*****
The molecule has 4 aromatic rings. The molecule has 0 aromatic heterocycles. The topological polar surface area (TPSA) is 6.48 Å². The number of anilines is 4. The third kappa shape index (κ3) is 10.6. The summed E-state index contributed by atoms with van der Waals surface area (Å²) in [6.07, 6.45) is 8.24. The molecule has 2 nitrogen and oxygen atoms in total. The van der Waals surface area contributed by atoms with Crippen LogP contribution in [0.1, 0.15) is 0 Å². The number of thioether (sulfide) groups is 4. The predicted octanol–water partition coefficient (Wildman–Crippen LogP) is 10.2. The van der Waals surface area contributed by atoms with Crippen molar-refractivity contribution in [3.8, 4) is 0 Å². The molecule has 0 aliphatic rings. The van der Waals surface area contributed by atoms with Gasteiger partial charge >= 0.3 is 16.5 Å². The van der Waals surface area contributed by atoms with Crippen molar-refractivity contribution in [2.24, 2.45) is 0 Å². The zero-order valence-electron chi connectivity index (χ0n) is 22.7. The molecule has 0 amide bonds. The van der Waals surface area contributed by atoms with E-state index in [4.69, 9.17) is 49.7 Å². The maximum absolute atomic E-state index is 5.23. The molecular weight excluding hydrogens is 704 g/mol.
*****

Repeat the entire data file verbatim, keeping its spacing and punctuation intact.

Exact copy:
The molecule has 4 aromatic rings. The molecule has 0 aromatic heterocycles. The topological polar surface area (TPSA) is 6.48 Å². The number of anilines is 4. The third kappa shape index (κ3) is 10.6. The summed E-state index contributed by atoms with van der Waals surface area (Å²) in [6.07, 6.45) is 8.24. The molecule has 2 nitrogen and oxygen atoms in total. The van der Waals surface area contributed by atoms with Crippen LogP contribution in [0.1, 0.15) is 0 Å². The number of thioether (sulfide) groups is 4. The predicted octanol–water partition coefficient (Wildman–Crippen LogP) is 10.2. The van der Waals surface area contributed by atoms with Crippen molar-refractivity contribution in [3.8, 4) is 0 Å². The molecule has 0 aliphatic rings. The van der Waals surface area contributed by atoms with Gasteiger partial charge >= 0.3 is 16.5 Å². The van der Waals surface area contributed by atoms with Crippen molar-refractivity contribution in [2.24, 2.45) is 0 Å². The zero-order valence-electron chi connectivity index (χ0n) is 22.7. The molecule has 0 amide bonds. The van der Waals surface area contributed by atoms with E-state index in [4.69, 9.17) is 49.7 Å². The maximum absolute atomic E-state index is 5.23. The molecular weight excluding hydrogens is 704 g/mol.